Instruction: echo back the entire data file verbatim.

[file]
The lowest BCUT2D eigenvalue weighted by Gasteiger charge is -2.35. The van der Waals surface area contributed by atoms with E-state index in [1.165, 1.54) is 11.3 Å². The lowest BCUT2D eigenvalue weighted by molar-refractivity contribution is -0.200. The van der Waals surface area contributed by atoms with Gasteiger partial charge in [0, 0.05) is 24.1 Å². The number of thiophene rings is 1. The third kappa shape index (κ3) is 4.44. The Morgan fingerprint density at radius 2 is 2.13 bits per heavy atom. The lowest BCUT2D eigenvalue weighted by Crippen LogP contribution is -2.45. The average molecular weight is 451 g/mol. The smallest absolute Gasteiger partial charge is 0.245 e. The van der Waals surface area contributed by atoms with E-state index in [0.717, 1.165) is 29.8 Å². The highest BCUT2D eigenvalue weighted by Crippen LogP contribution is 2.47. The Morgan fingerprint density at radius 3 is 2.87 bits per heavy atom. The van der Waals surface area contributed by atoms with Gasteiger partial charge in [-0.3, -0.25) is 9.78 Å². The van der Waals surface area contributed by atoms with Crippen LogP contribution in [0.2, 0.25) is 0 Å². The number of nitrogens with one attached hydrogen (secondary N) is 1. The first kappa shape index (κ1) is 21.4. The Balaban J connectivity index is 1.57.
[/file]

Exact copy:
The lowest BCUT2D eigenvalue weighted by Gasteiger charge is -2.35. The van der Waals surface area contributed by atoms with E-state index in [1.165, 1.54) is 11.3 Å². The lowest BCUT2D eigenvalue weighted by molar-refractivity contribution is -0.200. The van der Waals surface area contributed by atoms with Gasteiger partial charge in [0, 0.05) is 24.1 Å². The number of thiophene rings is 1. The third kappa shape index (κ3) is 4.44. The Morgan fingerprint density at radius 2 is 2.13 bits per heavy atom. The lowest BCUT2D eigenvalue weighted by Crippen LogP contribution is -2.45. The average molecular weight is 451 g/mol. The smallest absolute Gasteiger partial charge is 0.245 e. The van der Waals surface area contributed by atoms with E-state index in [0.717, 1.165) is 29.8 Å². The highest BCUT2D eigenvalue weighted by Crippen LogP contribution is 2.47. The Morgan fingerprint density at radius 3 is 2.87 bits per heavy atom. The van der Waals surface area contributed by atoms with Gasteiger partial charge in [-0.3, -0.25) is 9.78 Å². The van der Waals surface area contributed by atoms with Crippen LogP contribution in [0.2, 0.25) is 0 Å². The number of nitrogens with one attached hydrogen (secondary N) is 1. The first kappa shape index (κ1) is 21.4. The Balaban J connectivity index is 1.57.